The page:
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Parasitic Infections of the Gastrointestinal Tract

This study has been terminated.
Sponsor:
Information provided by (Responsible Party):
National Institutes of Health Clinical Center (CC) ( National Institute of Allergy and Infectious Diseases (NIAID) )
ClinicalTrials.gov Identifier:
NCT00001162
First received: November 3, 1999
Last updated: June 1, 2017
Last verified: May 31, 2017
November 3, 1999
June 1, 2017
May 23, 1977
Not Provided
  • To Collect and study different parasite populations to study and/or axenization of specific parasites, analyze immune responses to homologous or heterologous parasites, and the development of diagnostic tests [ Time Frame: Screening visit ]
  • Off label use of FDA approved drugs for treatment of Giardiasis in patients who cannot be cured otherwise, determining empirically which regimen is effective and safe [ Time Frame: Post Tx follow up visit ]
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Complete list of historical versions of study NCT00001162 on ClinicalTrials.gov Archive Site
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Parasitic Infections of the Gastrointestinal Tract
Study of Patients With Parasitic Infections of the Gastrointestinal Tract

This protocol offers diagnosis and standard medical treatment for various parasitic gastrointestinal infections. Gastrointestinal parasites are either worms (helminths) or one-celled animals called protozoans which live in the human intestines. Often, parasitic infections do not cause illness. In these cases, drug treatment is not indicated, because treatment can have adverse side effects. Patients will be examined for their immune responses, correlation between the number of parasites and disease, and other studies.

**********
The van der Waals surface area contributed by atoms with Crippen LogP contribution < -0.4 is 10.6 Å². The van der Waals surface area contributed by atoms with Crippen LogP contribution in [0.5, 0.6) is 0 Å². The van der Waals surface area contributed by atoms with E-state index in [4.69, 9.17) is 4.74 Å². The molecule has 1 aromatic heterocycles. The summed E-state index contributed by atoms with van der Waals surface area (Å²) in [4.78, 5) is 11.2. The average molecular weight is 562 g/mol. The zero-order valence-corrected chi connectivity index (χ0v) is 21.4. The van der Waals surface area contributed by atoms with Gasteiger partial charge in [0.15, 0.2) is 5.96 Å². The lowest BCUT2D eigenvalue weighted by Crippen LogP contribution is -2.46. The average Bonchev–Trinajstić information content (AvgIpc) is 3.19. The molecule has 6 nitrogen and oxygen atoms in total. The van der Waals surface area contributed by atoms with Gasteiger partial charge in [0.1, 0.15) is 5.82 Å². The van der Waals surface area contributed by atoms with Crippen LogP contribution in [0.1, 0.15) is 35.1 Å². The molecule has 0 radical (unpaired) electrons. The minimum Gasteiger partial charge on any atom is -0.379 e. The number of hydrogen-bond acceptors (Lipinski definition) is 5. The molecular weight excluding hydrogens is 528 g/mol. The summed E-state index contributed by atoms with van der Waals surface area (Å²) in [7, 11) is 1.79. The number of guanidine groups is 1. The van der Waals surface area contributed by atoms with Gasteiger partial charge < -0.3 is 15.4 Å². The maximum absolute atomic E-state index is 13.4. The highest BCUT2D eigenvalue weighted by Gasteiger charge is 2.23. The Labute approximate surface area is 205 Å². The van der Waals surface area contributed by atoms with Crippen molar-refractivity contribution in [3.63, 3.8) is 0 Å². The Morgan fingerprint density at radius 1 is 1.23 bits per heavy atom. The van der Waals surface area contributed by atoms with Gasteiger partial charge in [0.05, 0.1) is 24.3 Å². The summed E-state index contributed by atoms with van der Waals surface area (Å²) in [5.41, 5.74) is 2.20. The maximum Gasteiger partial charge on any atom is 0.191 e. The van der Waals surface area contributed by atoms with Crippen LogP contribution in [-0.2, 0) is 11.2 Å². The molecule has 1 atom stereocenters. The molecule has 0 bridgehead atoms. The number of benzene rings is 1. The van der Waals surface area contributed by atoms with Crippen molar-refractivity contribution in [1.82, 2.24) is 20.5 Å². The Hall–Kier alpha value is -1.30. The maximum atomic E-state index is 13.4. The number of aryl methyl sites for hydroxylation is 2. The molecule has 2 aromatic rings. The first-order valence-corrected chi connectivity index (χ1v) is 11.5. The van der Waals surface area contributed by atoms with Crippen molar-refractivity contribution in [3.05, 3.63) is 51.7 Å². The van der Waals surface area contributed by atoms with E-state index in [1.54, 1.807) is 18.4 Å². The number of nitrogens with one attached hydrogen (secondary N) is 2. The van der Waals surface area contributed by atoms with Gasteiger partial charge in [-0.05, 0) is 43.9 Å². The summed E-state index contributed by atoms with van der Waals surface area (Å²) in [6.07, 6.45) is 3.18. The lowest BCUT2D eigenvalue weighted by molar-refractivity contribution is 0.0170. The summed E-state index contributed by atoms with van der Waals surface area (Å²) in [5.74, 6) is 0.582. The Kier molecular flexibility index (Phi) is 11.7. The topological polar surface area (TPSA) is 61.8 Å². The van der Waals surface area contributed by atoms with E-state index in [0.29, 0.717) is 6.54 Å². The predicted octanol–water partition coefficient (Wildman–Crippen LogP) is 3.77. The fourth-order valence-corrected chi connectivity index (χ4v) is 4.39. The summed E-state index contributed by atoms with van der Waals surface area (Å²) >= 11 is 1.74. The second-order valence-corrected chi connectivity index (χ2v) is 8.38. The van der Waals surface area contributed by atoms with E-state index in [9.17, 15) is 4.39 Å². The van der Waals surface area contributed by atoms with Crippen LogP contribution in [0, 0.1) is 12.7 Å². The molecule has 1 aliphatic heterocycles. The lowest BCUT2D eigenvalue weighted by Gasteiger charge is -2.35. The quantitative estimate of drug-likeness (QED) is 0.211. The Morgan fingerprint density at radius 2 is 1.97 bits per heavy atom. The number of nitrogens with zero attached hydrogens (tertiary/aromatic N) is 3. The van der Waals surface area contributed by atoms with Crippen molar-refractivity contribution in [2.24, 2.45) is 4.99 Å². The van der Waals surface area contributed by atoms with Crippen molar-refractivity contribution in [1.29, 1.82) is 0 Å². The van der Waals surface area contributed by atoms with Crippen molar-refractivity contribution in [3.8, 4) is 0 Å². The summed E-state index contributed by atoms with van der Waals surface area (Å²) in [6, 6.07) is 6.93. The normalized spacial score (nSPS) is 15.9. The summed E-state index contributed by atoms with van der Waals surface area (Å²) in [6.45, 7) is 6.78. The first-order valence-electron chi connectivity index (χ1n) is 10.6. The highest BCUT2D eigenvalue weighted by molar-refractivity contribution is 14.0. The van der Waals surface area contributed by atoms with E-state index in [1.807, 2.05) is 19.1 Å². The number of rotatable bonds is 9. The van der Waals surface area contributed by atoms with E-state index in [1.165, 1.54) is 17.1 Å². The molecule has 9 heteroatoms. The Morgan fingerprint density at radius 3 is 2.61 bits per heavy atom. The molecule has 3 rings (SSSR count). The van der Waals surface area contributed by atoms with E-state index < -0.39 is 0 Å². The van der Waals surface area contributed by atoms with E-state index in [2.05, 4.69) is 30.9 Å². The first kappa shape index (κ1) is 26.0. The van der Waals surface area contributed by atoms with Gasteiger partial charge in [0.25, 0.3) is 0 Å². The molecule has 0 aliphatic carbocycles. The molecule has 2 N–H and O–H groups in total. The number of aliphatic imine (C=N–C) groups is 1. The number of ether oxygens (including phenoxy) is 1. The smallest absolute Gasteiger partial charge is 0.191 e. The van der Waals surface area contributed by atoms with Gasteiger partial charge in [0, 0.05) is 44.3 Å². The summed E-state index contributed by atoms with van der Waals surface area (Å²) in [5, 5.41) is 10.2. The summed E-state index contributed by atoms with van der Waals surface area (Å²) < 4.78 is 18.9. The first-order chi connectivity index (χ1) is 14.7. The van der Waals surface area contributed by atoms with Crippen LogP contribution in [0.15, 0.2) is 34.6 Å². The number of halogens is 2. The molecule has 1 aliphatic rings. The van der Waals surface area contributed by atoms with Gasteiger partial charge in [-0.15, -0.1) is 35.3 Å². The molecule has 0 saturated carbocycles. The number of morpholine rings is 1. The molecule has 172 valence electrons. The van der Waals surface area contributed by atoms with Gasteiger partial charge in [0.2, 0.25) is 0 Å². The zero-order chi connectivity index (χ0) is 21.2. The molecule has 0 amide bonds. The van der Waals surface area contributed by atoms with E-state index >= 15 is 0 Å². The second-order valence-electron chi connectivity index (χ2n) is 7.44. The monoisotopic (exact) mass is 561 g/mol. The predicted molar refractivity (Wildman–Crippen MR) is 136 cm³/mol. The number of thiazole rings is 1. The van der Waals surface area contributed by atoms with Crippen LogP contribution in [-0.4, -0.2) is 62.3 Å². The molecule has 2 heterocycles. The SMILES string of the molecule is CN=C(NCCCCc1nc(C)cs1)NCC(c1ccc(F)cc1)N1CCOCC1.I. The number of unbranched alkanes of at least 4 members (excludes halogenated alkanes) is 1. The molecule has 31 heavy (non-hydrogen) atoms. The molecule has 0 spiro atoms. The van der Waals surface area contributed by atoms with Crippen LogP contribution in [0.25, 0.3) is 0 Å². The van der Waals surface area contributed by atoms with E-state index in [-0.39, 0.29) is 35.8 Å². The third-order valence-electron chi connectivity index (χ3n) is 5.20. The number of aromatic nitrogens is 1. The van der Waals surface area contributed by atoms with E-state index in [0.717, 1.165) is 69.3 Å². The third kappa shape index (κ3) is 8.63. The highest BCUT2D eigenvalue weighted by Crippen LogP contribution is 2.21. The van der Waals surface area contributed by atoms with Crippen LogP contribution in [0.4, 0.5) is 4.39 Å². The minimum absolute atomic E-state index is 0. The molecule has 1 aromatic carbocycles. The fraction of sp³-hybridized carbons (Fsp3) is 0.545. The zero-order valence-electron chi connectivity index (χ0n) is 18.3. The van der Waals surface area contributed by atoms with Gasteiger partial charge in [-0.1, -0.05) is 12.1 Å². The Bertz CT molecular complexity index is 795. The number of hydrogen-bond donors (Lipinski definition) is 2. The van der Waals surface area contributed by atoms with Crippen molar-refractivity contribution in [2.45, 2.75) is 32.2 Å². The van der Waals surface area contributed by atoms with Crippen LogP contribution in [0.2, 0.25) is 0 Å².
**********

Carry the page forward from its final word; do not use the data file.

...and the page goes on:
Individuals with known or suspected parasitic diseases of the gastrointestinal tract, including amebiasis, giardiasis, hookworm, strongyloidiasis, trichuriasis, pinworm, tapeworm, trichinosis, clonorchis, opisthorchis, coccidiosis, paragonimiasis, and echinococcus may be eligible for this study.

Patient evaluations may include blood and urine tests, stool examination, X-rays, ultrasound studies and, uncommonly, duodenal aspiration for examination of fluid from the duodenum (first part of the small intestine). Other tests may be required, depending on the parasite and disease. Direct examination of the tissues of the intestines may be required to rule out certain infections.

Research procedures include collection of stool, blood and duodenal fluid when the diagnosis has been established and these procedures are not required for medical care. Patients with strongyloidiasis may also be given a diagnostic skin test similar to skin tests for tuberculosis and allergies. Research procedures on children will be limited to collection of stool, urine and blood. No more than 7 milliliters (1 1/2 teaspoons) per kilogram (2.2 pounds) body weight of blood will be collected in children over a 6-week period. In adults no more than 30 tablespoons of blood will be collected in a 6-week period.